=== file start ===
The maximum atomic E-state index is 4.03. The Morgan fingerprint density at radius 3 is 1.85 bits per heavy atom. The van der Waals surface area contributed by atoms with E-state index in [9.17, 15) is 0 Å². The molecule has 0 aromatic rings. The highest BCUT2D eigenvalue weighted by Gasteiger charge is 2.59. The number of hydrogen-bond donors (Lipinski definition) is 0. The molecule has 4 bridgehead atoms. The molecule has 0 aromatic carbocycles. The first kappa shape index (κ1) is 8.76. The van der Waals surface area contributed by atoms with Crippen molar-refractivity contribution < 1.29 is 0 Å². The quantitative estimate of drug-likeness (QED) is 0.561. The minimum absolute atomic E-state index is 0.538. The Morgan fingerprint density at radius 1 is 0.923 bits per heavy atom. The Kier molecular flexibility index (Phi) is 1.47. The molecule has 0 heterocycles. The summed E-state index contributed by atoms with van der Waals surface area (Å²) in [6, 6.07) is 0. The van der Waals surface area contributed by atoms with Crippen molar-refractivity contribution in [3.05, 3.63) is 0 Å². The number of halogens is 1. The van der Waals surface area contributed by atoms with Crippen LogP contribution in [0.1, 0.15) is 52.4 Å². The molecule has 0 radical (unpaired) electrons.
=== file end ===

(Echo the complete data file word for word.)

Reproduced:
The maximum atomic E-state index is 4.03. The Morgan fingerprint density at radius 3 is 1.85 bits per heavy atom. The van der Waals surface area contributed by atoms with E-state index in [9.17, 15) is 0 Å². The molecule has 0 aromatic rings. The highest BCUT2D eigenvalue weighted by Gasteiger charge is 2.59. The number of hydrogen-bond donors (Lipinski definition) is 0. The molecule has 4 bridgehead atoms. The molecule has 0 aromatic carbocycles. The first kappa shape index (κ1) is 8.76. The van der Waals surface area contributed by atoms with Crippen molar-refractivity contribution < 1.29 is 0 Å². The quantitative estimate of drug-likeness (QED) is 0.561. The minimum absolute atomic E-state index is 0.538. The Morgan fingerprint density at radius 1 is 0.923 bits per heavy atom. The Kier molecular flexibility index (Phi) is 1.47. The molecule has 0 heterocycles. The summed E-state index contributed by atoms with van der Waals surface area (Å²) in [6, 6.07) is 0. The van der Waals surface area contributed by atoms with Crippen molar-refractivity contribution in [3.05, 3.63) is 0 Å². The number of halogens is 1. The van der Waals surface area contributed by atoms with Crippen LogP contribution in [0.1, 0.15) is 52.4 Å². The molecule has 0 radical (unpaired) electrons.